Regular clergy

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Regular clergy, or just regulars, are clerics in the Catholic Church who follow a rule (Latin : regula) of life, and are therefore also members of religious institutes. It is contrasted with secular clergy, clerics who are not bound by a rule of life.

Catholic Church Largest Christian church, led by the Bishop of Rome

The Catholic Church, also known as the Roman Catholic Church, is the largest Christian church, with approximately 1.3 billion baptised Catholics worldwide as of 2017. As the world's oldest and largest continuously functioning international institution, it has played a prominent role in the history and development of Western civilisation. The church is headed by the Bishop of Rome, known as the pope. Its central administration is the Holy See.

A religious institute is a type of institute of consecrated life in the Catholic Church where its members take religious vows and lead a life in community with fellow members. Religious institutes are one of the two types of institutes of consecrated life; the other is that of the secular institute, where its members are "living in the world".

The term secular clergy refers to deacons and priests who are not monastics or members of a religious institute. A diocesan priest is a Catholic, Anglican, or Eastern Orthodox priest who commits himself or herself to a certain geographical area and is ordained into the service of the citizens of a diocese, a church administrative region. That includes serving the everyday needs of the people in parishes, but their activities are not limited to that of their parish.

Terminology and history

The observance of the Rule of St. Benedict procured for Benedictine monks at an early period the name of "regulars". The Council of Verneuil (755) so refers to them in its third canon, and in its eleventh canon speaks of the "ordo regularis" as opposed to the "ordo canonicus", formed by the canons who lived under the bishop according to the canonical regulations. [1]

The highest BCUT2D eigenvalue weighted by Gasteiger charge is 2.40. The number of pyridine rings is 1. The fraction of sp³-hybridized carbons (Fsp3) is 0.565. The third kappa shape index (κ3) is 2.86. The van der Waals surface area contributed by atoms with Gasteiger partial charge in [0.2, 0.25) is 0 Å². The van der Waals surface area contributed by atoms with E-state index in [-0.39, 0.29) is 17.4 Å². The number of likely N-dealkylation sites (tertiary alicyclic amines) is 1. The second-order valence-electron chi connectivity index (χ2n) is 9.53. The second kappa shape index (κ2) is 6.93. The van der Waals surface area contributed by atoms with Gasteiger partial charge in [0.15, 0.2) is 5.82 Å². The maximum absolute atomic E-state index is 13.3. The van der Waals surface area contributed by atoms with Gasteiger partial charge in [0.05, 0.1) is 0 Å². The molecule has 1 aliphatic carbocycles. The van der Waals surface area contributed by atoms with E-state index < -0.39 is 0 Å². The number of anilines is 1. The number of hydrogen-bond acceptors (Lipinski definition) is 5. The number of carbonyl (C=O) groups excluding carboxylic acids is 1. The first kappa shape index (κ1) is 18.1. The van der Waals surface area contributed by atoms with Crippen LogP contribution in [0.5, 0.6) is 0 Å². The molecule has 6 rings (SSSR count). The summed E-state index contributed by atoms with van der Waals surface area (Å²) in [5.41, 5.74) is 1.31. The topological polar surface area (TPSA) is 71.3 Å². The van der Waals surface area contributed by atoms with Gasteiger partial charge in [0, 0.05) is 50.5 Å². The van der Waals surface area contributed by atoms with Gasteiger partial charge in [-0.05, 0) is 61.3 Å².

Monk member of a monastic religious order

A monk is a person who practices religious asceticism by monastic living, either alone or with any number of other monks. A monk may be a person who decides to dedicate his life to serving all other living beings, or to be an ascetic who voluntarily chooses to leave mainstream society and live his or her life in prayer and contemplation. The concept is ancient and can be seen in many religions and in philosophy.

There was question also of a "regula canonicorum", or "regula canonica", especially after the extension of the rule which Chrodegang, Bishop of Metz, had drawn up from the sacred canons (766). [2] [1] And when the canons were divided into two classes in the eleventh century, it was natural to call those who added religious poverty to their common life regulars, and those who gave up the common life, seculars. Before this we find mention of "sæculares canonici" in the Chronicle of St. Bertin (821) [3] [1] In fact as the monks were said to leave the world, [4] [1] sometimes those persons who were neither clerics nor monks were called seculars, as at times were clerics not bound by the rule. [1]

Chrodegang Frankish bishop of Metz

Saint Chrodegang was the Frankish Bishop of Metz from 742 or 748 until his death. He served as chancellor for his kinsman, Charles Martel. Chrodegang is claimed to be a progenitor of the Frankish dynasty of the Robertians.

Mendicant

A mendicant is one who practices mendicancy (begging) and relies chiefly or exclusively on charitable donations to survive. In principle, mendicant religious orders do not own property, either individually or collectively, and members have taken a vow of poverty, in order that all their time and energy could be expended on practicing or preaching and serving the poor. It is a form of asceticism.